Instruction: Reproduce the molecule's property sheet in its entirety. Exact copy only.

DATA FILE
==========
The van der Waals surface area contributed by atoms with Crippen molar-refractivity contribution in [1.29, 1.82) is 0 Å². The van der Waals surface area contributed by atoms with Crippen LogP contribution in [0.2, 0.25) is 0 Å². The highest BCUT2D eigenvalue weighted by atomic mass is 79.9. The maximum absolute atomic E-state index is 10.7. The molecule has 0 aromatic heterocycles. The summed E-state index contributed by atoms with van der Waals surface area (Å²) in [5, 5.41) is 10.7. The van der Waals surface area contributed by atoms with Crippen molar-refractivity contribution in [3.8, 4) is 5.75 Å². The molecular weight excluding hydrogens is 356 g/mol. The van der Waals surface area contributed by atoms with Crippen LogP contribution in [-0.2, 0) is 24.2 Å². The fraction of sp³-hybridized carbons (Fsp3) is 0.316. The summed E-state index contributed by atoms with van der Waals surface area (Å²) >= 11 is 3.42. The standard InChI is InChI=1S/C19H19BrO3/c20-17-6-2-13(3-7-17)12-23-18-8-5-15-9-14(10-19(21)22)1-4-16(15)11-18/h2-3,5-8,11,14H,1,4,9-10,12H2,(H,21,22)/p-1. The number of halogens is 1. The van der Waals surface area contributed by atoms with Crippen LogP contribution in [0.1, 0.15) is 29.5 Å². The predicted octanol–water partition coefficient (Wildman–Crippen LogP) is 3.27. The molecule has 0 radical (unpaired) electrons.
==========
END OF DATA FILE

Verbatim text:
The van der Waals surface area contributed by atoms with Crippen molar-refractivity contribution in [1.29, 1.82) is 0 Å². The van der Waals surface area contributed by atoms with Crippen LogP contribution in [0.2, 0.25) is 0 Å². The highest BCUT2D eigenvalue weighted by atomic mass is 79.9. The maximum absolute atomic E-state index is 10.7. The molecule has 0 aromatic heterocycles. The summed E-state index contributed by atoms with van der Waals surface area (Å²) in [5, 5.41) is 10.7. The van der Waals surface area contributed by atoms with Crippen molar-refractivity contribution in [3.8, 4) is 5.75 Å². The molecular weight excluding hydrogens is 356 g/mol. The van der Waals surface area contributed by atoms with Crippen LogP contribution in [-0.2, 0) is 24.2 Å². The fraction of sp³-hybridized carbons (Fsp3) is 0.316. The summed E-state index contributed by atoms with van der Waals surface area (Å²) >= 11 is 3.42. The standard InChI is InChI=1S/C19H19BrO3/c20-17-6-2-13(3-7-17)12-23-18-8-5-15-9-14(10-19(21)22)1-4-16(15)11-18/h2-3,5-8,11,14H,1,4,9-10,12H2,(H,21,22)/p-1. The number of halogens is 1. The van der Waals surface area contributed by atoms with Crippen LogP contribution in [0.1, 0.15) is 29.5 Å². The predicted octanol–water partition coefficient (Wildman–Crippen LogP) is 3.27. The molecule has 0 radical (unpaired) electrons.